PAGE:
MIAMI — If Nikola Vucevic knew exactly what was broken with his shot it would have been fixed.
That’s how the Bulls big man thinks.
He arrived at an All-Star level through hard work, and his mentality has always been he would stay at that All-Star level with hard work.
That’s why his latest disappointing performance left Vucevic frustrated and searching.
In going 3-for-15 for 10 points in Saturday’s one-sided loss to Miami, Vucevic was now shooting 40.4% from the field, as well as 34% from three-point range. Numbers that the 6-foot-11 center is not used to seeing on his stat sheet — ever.
The bigger gut punch for him is he’s been going to the arena for extra shooting, he’s been staying after practices to search for that missing touch, and he continues watching game film of every one of his shots after each game.
“That’s the only way,’’ Vucevic said, when discussing his plan of even more work to climb out of the current rut. “I got here by working my way up to it. Talent is part of it, but I worked my way to the level that I am, and now that I’m going through a tough time the only way I know is to work myself out of it.’’
What was eye-opening in the loss to Miami was not only was the three-pointer continuing to elude him, but even open shots at the rim betrayed him. Sure, there’s been some unusual inconsistencies in the paint for Vucevic this season, but against an under-sized Miami team he was just flat-out bad.
“I got some post-up and hook shots that I’ve made a career of, and nothing was falling for me,’’ he said. “I look at all the games, and really I don’t have an explanation of what’s going on with my shot. It’s something I was always very consistent with and really good at my whole career — I was always a 50% shooter — so I don’t know.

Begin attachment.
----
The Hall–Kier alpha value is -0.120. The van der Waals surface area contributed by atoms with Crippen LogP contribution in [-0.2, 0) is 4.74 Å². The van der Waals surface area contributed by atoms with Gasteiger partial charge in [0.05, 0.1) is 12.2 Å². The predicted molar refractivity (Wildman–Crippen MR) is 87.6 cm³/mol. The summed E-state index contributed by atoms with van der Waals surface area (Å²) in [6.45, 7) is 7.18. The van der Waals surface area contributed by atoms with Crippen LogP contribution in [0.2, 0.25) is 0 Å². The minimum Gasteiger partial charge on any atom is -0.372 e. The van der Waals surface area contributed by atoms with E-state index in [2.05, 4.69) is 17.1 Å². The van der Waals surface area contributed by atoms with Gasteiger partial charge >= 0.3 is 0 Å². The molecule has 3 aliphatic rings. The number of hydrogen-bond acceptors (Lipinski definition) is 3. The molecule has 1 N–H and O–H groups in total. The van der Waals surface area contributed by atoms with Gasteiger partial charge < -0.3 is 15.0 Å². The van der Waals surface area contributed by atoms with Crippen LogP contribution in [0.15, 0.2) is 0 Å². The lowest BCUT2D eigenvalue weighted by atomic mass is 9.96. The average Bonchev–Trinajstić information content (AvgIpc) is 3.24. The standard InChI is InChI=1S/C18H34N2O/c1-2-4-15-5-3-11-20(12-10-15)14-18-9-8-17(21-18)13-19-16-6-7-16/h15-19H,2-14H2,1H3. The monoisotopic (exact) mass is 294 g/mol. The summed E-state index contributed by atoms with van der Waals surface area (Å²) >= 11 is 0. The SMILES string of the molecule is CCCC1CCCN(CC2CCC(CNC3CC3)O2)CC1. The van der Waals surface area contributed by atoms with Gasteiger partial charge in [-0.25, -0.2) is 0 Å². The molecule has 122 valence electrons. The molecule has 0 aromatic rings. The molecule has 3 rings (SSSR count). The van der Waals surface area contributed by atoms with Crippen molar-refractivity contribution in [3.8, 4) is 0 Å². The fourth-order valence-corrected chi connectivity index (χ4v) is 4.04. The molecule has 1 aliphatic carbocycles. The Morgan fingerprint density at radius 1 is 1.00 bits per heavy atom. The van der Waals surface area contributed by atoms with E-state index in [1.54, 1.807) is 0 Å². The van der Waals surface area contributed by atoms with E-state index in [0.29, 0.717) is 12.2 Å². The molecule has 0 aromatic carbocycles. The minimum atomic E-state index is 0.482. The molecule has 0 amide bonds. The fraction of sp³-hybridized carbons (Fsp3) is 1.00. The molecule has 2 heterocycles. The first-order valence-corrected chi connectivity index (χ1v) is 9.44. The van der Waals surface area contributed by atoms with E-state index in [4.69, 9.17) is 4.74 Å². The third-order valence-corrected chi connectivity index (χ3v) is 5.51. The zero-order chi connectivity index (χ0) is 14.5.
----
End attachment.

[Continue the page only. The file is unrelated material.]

“It’s just very disappointing for me because I’m trying to just be there for my team and do what I need to try and help us win, and I’m not doing that right now. I’m coming up short for my teammates and that’s the most frustrating part. When you lose and you don’t play well, you feel like it’s even more of your responsibility.’’
Billy Donovan’s responsibility in all of this?
The coach remained committed to game-planning through Vucevic like he has all season long, trying to take advantage of his ability to hit from outside, but also be a facilitator at the top of the key.
What Donovan wants to make sure is his veteran doesn’t get caught inside of his own head. That’s not Vucevic’s history, and Donovan doesn’t need it to start now.
“I think he holds himself to a really high standard because he’s done it for a long time at a high level,’’ Donovan said. “When you do something at a high level for a long time you see a level you feel you should be at, and when you’re not there I think for any person that can get frustrating.
“I think the biggest thing for Vooch that we need from him is maybe in those moments where he maybe feels like, ‘I need to be contributing more to help the team, I need to playing personally at a higher level, what I’m capable of and I’m not doing it,’ we just need him to stay mentally in the game.’’